All Curves Are Not Created Equal

Grading yesterday’s real estate midterm I decided to curve the grades. I could have increased everyone’s score by some number, say 2.56 points. It’s simple. But that’s not what I did.

The exam consisted of 20 multiple choice questions worth 3 points each, 60 points total, and 8 matching questions worth 8 points each, 20 points total. The impetus to curve came from reviewing the matching questions, where I saw that some students had unexpected difficulty distinguishing one of the answers from another. I started by tinkering with the weight of correct matching answers. I started with 8 matches worth a total of 20 points, or 2.5 points each. First I increased the weight so 6 correct matches equaled 20 points–3.33 points each–but abandoned it when I saw that it added 6.6 points to the scores of students with 8 correct answers. That was nuts.

I played with other weights, from 2.8 to 3.03 points, but didn’t like how much they tilted the overall exam score towards the matching section. The mean score for the matching section is 82.5% correct, 1.75% higher than the multiple choice mean of 80.75%, but far more students–49%–correctly answer all the matching questions than correctly answer all the multiple choice questions–8%. It is fairer to employ a curve that respects the original 75%/25% weights of the two sections and does not discriminate in favor of students who perform better on the matching. I increased the weight of every correct answer 2.56% by changing the percentage calculation denominator from 80 to 78. In other words,  a raw score of 70 points went from a percentage score of 87.5% to 89.7%–which my spreadsheet rounds to the nearest multiple of 1, for a grade of 90/100.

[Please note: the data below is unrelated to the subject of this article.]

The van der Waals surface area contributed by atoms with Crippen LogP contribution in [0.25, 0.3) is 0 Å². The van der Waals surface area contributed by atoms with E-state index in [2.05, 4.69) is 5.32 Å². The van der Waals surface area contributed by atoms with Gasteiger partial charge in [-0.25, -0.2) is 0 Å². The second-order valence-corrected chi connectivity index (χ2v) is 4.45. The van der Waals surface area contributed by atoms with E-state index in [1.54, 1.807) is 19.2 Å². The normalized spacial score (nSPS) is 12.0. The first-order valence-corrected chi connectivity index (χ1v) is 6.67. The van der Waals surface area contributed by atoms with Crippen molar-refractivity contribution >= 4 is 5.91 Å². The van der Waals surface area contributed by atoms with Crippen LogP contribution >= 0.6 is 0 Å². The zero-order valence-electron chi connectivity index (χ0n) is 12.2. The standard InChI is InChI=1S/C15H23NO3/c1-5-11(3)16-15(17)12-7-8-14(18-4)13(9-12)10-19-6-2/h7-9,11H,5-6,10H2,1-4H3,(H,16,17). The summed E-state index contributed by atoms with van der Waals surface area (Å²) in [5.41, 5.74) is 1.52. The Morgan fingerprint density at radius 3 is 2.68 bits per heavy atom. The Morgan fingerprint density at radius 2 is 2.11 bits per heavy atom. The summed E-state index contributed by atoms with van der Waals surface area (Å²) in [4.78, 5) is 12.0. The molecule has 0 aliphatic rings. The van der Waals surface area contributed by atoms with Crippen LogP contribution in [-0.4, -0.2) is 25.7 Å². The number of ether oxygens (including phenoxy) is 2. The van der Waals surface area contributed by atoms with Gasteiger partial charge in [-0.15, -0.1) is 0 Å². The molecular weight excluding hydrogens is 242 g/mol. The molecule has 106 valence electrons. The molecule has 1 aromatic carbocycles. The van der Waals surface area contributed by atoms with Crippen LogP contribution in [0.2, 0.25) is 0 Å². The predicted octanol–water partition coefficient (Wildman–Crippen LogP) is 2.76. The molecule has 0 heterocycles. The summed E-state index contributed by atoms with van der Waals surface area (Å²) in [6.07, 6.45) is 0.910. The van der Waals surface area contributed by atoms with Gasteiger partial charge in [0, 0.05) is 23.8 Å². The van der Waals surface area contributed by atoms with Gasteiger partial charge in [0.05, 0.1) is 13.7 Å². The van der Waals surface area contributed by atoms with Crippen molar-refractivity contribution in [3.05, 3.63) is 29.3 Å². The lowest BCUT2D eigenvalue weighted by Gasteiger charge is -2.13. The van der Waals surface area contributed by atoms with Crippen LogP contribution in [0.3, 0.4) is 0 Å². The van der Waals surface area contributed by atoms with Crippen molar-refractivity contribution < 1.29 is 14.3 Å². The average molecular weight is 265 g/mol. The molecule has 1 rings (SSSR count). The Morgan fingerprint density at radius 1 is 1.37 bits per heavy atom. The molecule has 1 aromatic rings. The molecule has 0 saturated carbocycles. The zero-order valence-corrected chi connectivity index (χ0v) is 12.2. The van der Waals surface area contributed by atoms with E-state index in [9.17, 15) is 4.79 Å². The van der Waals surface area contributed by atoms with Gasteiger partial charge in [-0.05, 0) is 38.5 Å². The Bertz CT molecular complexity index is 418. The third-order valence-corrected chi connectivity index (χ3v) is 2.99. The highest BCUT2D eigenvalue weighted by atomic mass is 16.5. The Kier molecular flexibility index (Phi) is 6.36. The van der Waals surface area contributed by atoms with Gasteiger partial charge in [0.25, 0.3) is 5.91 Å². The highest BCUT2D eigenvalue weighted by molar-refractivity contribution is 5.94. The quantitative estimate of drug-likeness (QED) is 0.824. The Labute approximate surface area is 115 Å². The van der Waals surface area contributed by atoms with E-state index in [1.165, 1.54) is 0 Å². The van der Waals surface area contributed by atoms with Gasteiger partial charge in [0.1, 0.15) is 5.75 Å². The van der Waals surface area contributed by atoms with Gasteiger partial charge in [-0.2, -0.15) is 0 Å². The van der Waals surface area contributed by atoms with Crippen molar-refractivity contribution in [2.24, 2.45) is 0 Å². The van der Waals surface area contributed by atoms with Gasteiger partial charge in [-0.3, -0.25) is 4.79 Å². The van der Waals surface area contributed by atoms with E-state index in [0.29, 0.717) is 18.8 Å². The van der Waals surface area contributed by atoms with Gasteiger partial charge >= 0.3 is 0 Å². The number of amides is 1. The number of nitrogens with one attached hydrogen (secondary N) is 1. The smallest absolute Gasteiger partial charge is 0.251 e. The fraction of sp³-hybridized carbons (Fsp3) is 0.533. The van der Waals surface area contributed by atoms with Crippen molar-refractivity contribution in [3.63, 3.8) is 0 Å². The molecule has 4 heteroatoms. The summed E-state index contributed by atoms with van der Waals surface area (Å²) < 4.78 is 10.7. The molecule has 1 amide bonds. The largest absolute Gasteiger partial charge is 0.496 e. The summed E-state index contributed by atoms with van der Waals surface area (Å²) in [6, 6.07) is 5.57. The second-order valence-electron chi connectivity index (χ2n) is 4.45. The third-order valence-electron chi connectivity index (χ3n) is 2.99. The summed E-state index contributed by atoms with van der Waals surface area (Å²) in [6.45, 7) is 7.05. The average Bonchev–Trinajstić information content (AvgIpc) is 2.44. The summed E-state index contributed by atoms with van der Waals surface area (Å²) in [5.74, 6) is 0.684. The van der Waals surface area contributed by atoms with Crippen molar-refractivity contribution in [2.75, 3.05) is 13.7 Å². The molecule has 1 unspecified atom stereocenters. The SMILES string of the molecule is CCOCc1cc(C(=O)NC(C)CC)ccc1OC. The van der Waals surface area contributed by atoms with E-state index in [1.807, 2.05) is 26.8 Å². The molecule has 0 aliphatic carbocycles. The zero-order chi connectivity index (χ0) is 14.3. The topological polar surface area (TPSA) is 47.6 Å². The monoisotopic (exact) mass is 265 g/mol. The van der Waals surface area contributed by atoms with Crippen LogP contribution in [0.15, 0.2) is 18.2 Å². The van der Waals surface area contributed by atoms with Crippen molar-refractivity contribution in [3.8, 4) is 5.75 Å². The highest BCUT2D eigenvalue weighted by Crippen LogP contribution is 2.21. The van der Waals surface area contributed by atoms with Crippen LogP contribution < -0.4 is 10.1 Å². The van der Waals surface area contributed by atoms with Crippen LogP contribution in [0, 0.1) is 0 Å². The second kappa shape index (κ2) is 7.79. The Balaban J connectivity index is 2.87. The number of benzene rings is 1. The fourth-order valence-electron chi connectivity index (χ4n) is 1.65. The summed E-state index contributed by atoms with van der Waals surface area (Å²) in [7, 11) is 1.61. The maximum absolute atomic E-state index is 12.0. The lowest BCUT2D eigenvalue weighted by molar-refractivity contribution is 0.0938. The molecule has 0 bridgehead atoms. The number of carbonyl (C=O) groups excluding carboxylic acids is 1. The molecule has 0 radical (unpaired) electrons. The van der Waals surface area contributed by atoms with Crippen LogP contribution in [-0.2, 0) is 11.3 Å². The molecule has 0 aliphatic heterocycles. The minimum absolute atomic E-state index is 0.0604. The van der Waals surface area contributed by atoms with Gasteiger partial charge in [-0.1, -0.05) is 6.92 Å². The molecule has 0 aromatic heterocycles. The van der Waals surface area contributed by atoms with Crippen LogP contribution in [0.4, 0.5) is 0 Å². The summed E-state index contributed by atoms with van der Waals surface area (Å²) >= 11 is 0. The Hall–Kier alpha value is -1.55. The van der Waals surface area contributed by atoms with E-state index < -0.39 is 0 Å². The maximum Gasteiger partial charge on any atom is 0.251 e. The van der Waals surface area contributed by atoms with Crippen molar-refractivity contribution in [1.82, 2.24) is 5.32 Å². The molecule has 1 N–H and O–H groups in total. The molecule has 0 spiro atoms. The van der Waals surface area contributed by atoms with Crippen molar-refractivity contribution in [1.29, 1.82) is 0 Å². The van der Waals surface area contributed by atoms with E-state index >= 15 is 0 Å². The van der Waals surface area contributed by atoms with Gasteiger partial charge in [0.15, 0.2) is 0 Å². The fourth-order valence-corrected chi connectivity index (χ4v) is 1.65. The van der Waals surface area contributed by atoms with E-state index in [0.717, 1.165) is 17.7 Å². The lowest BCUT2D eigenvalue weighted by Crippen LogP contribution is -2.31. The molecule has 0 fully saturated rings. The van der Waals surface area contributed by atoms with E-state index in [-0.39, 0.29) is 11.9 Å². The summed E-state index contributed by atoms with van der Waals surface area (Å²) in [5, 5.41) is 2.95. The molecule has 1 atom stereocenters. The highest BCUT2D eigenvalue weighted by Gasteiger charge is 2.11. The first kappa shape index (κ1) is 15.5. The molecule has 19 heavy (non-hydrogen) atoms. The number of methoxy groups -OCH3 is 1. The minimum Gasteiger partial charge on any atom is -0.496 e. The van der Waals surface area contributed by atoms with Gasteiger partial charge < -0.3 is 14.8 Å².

Increasing all raw scores by 2.56% does not, of course, increase all scores by the same number of points. A perfect score of 80 points goes from 100 (80/80) to 103 (80/78,  rounded), while a score of 40 points goes from 50 (40/80) to only 51 (40/78, rounded). This made me pause. Is it fair? Increasing each grade by 3 points would increase the perfect grade by 3% and the half-perfect grade by 6%. Increasing each grade by 3% would increase the perfect grade by 3% and the half-perfect grade by 1.5%–less, if rounded to the nearest multiple of 1.

It becomes a policy decision: should the reward favor lower performance or higher performance? (Phrasing the question thus reveals its bias, compared to reward those who need it more or those who need it less?) After thinking and writing about this for inordinate time I employed a curve that rewards higher performance–but I also removed the rounding hit to the lower scores.

No doubt there are other approaches, which I am soon to be educated.

2 thoughts on “All Curves Are Not Created Equal”

  1. Your first approach is actually the most statistically valid method without skewing the results of the best and worst performers. All other approaches mentioned seem to change the spread of the overall distribution of grades (imagine the bell curve going from flat to pointy)….

    Well, there’s also the ranking methodology (which isn’t a curve) where you disregard the absolute scores of all the tests and rank them relatively – you know, the original bell curve.

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